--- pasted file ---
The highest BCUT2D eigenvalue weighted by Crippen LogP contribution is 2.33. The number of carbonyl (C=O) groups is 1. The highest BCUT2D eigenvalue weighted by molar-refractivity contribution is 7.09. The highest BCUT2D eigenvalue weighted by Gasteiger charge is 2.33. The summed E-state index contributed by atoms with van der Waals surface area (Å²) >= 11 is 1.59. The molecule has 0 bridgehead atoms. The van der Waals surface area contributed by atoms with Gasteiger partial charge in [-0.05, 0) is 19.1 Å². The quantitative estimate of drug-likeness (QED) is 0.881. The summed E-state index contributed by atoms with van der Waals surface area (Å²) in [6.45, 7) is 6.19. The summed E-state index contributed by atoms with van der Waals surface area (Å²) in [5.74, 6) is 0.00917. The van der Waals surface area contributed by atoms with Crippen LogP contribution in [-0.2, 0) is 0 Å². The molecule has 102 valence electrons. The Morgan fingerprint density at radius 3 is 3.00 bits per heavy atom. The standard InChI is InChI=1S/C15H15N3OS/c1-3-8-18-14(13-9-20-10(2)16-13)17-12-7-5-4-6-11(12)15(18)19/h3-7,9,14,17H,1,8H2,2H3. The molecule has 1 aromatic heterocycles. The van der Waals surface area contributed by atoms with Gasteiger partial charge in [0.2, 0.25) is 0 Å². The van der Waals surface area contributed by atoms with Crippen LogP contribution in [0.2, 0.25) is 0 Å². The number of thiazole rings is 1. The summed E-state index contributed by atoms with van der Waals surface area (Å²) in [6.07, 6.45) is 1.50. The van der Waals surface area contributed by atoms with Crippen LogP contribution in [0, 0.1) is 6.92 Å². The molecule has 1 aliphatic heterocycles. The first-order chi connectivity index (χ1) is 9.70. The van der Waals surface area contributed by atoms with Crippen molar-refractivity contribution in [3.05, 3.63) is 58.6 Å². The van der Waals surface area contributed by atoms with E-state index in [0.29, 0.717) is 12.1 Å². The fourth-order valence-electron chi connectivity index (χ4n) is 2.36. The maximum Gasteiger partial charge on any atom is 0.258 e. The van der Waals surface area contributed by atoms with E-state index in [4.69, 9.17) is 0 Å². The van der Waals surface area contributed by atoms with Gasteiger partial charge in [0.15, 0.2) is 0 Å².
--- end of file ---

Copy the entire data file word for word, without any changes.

The highest BCUT2D eigenvalue weighted by Crippen LogP contribution is 2.33. The number of carbonyl (C=O) groups is 1. The highest BCUT2D eigenvalue weighted by molar-refractivity contribution is 7.09. The highest BCUT2D eigenvalue weighted by Gasteiger charge is 2.33. The summed E-state index contributed by atoms with van der Waals surface area (Å²) >= 11 is 1.59. The molecule has 0 bridgehead atoms. The van der Waals surface area contributed by atoms with Gasteiger partial charge in [-0.05, 0) is 19.1 Å². The quantitative estimate of drug-likeness (QED) is 0.881. The summed E-state index contributed by atoms with van der Waals surface area (Å²) in [6.45, 7) is 6.19. The summed E-state index contributed by atoms with van der Waals surface area (Å²) in [5.74, 6) is 0.00917. The van der Waals surface area contributed by atoms with Crippen LogP contribution in [-0.2, 0) is 0 Å². The molecule has 102 valence electrons. The Morgan fingerprint density at radius 3 is 3.00 bits per heavy atom. The standard InChI is InChI=1S/C15H15N3OS/c1-3-8-18-14(13-9-20-10(2)16-13)17-12-7-5-4-6-11(12)15(18)19/h3-7,9,14,17H,1,8H2,2H3. The molecule has 1 aromatic heterocycles. The van der Waals surface area contributed by atoms with Gasteiger partial charge in [0.2, 0.25) is 0 Å². The van der Waals surface area contributed by atoms with Crippen LogP contribution in [0.2, 0.25) is 0 Å². The number of thiazole rings is 1. The summed E-state index contributed by atoms with van der Waals surface area (Å²) in [6.07, 6.45) is 1.50. The van der Waals surface area contributed by atoms with Crippen LogP contribution in [0, 0.1) is 6.92 Å². The molecule has 1 aliphatic heterocycles. The first-order chi connectivity index (χ1) is 9.70. The van der Waals surface area contributed by atoms with Crippen molar-refractivity contribution in [3.05, 3.63) is 58.6 Å². The van der Waals surface area contributed by atoms with E-state index in [0.29, 0.717) is 12.1 Å². The fourth-order valence-electron chi connectivity index (χ4n) is 2.36. The maximum Gasteiger partial charge on any atom is 0.258 e. The van der Waals surface area contributed by atoms with E-state index in [4.69, 9.17) is 0 Å². The van der Waals surface area contributed by atoms with Gasteiger partial charge in [0.15, 0.2) is 0 Å².